All 50 states, the District of Columbia, Native American tribes and five U.S. territories all have specifications for the appearance of license plates and what makes them valid.

License plates for passenger vehicles usually have five to seven characters, with options for specialty or vanity plates, which can have up to 8 characters in some states. All states use a mix of letters and numbers.

Which state do not require front license plates?

Most states require two license plates -- front and back. There are a couple of states that are in the midst of deciding if they want to continue requiring two plates. Right now, these states do not require two license plates on passenger vehicles.

  • Alabama
  • Arizona
  • Arkansas
  • Delaware
  • Florida
  • Georgia
  • Indiana
  • Kansas
  • Kentucky
  • Louisiana
  • Michigan
  • Mississippi
  • New Mexico
  • North Carolina
  • Ohio
  • Oklahoma
  • Pennsylvania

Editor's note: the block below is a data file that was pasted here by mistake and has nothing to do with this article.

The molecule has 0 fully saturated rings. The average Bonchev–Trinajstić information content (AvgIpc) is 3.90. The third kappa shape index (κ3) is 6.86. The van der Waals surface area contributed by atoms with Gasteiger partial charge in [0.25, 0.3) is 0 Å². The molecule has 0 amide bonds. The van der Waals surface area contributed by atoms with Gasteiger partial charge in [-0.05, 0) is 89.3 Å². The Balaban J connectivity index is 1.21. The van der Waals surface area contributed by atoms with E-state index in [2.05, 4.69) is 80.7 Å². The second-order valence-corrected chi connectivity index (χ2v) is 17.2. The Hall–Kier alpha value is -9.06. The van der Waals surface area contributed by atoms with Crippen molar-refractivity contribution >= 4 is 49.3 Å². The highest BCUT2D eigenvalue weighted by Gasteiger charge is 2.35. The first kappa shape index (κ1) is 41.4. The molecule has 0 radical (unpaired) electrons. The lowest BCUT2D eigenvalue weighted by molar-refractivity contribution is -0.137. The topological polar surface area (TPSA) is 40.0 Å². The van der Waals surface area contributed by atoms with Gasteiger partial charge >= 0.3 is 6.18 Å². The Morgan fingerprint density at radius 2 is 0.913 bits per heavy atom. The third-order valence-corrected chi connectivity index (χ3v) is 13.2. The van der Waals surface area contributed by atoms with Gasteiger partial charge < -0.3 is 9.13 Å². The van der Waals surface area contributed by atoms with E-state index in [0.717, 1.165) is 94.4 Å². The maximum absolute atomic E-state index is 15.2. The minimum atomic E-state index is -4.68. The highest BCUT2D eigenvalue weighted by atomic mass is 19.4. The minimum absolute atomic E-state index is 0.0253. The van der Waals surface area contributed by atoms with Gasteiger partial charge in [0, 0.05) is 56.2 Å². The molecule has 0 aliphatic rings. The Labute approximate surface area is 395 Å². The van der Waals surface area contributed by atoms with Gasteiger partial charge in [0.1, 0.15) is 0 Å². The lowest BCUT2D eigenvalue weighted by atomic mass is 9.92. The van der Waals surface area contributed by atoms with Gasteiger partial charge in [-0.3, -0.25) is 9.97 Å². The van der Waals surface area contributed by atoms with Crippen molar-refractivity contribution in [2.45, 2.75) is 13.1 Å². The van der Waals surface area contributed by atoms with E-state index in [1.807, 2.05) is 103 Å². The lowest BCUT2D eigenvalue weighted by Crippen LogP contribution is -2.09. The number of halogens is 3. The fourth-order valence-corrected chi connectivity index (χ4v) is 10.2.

• South Carolina
  • Tennessee
  • West Virginia

Can I put my license plate in the front windshield of my car?

States have laws that say how license plates must be mounted. These laws don't actually specify if you can (or can't ) place the plate in your windshield. However, it is specified that they are securely fastened, so they don't swing; they must be clear and visible, upright, and so many feet above the ground.

If an officer pulls you over, you may get a fix-it ticket saying you must mount your license plate correctly to the bumper or grill. Besides that, a license plate in your windshield can cause a great deal of harm if you're ever in an accident. It is sharp metal and can become a flying projectile, harming either you or your passengers.

"It's not uncommon for troopers to stop vehicles for license plate violations. Whether a ticket or verbal warning is issued depends upon each situation," says Trooper Weerden.